Prop money leads to prison sentence

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By Leonie Schulze

August 2, 2018 – As previously reported by the American film and TV magazine “Variety”, the Hong Kong-based prop makers Cheung Wai-chuen and Law Yun-lam were sentenced to four months in prison in May of 2018. They had been charged with possessing 230,000 counterfeit bank notes in 2015 already. This alleged counterfeit money had been used as a prop in movies and was labeled accordingly. The judge explained her decision by pointing to the danger of someone stealing and uttering said money. 

A suitcase filled with money can become precarious for a director during a film production.

“The New York Times” then published a statement issued by the HK Film Arts Association in the wake of this sentence. It was stated that this case constituted an unprecedented sentence that could not be accepted. They primarily criticized the existing legal framework containing “gray areas that make it exceedingly easy for people in the industry to become accidentally entrapped.” Consequently, the film industry of Hong Kong was outraged and suspected that the Chinese government heavily influenced this decision. Hong Kong is a so-called “Special Administrative Region of China” and thus has its own legal system and independent courts. But time and again, the influence of China has become noticeable. The prop money involved in this case had been used in the 2016 thriller “Trivisa” – a movie that had won several awards but was then banned in China. It showed scenes of Chinese officials being bribed by criminals. 

Three weeks after the sentence, the Hong Kong newspaper “The Standard” reported that the HK Film Arts Association had met up with the police, the Hong Kong Monetary Authority, as well as government representatives “to clarify procedures and requirements for using prop banknotes.” It was agreed that anyone who wants to produce prop money in the future has to submit a proper application including samples of the banknotes. Only once the Hong Kong Monetary Authority has given their approval are prop makers allowed to reproduce the desired money. Representatives of the HK Film Arts Association are satisfied with the results of the meeting – especially the clarification and specification of the respective regulations. However, this recent agreement has not changed anything about the sentence of Cheung Wai-chuen and Law Yun-lam. 

Not only in China, but in Hollywood, too, are film producers subject to suspicions of counterfeiting money. Image: Seth Cottle on Unsplash.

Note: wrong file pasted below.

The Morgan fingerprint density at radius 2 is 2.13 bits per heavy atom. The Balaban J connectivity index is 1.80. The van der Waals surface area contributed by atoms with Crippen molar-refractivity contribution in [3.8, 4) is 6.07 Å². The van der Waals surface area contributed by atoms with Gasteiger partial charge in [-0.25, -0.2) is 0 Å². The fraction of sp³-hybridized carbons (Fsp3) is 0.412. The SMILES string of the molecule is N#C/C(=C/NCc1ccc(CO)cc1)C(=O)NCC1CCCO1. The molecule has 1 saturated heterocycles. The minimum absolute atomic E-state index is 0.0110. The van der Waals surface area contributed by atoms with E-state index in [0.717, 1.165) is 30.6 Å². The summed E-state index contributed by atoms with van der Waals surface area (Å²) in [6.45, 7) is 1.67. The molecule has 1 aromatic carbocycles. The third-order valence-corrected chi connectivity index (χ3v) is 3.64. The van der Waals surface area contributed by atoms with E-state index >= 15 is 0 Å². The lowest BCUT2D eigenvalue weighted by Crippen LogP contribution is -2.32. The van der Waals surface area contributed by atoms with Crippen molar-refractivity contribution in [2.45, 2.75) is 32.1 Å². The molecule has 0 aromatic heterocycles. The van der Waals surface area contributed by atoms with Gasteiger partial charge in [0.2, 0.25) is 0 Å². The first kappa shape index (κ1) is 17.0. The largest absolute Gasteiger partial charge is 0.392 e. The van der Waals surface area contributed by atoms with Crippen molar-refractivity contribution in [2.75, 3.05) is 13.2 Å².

The international film industry has been suspected of counterfeiting bank notes for as long as movies have been made. And some of those claims have in fact been justified. Extras who had been cast for the movie “Rush Hour 2”, for example, had tried to spend some of its prop money in the casinos of Las Vegas. As the CEO of the Independent Studio Services, Gregg Bilson is in charge of the majority of prop money production in Hollywood. Following the Rush Hour case, he had to destroy his entire inventory of prop money. Since then, Bilson has been using stacked slips of paper covered by a few real bank notes in his movies. He does not want to comply with the regulations stated in the Counterfeit Detection Act as they do not meet the quality standard of his movies. The 1992 law states that prop bank notes must be one-sided and considerably smaller or bigger than real ones. 

You can find more information on the Hong Kong case on the websites of Variety magazine and the New York Times. The Standard reported on the meeting of filmmakers and government representatives.

In 2005, the American journalist Fred Reed published a book on the fascinating history of prop money in Hollywood. ANS Magazine has provided a detailed review.

The Bank of England offers interactive close-ups of all British banknotes and an online banknote training to help you make sure you know how to spot counterfeit banknotes. The U.S. Currency Education Program, too, helps you in determining if a banknote is genuine or not. The Currency Academy is a fun way for kids (and adults!) to learn more about the symbols, textures, colors, etc. of U.S. bank notes. And if you’ve ever wondered what an armadillo, a june bug, and a jelly fish have in common with U.S. dollar bills, check out this video produced by the Federal Reserve Board.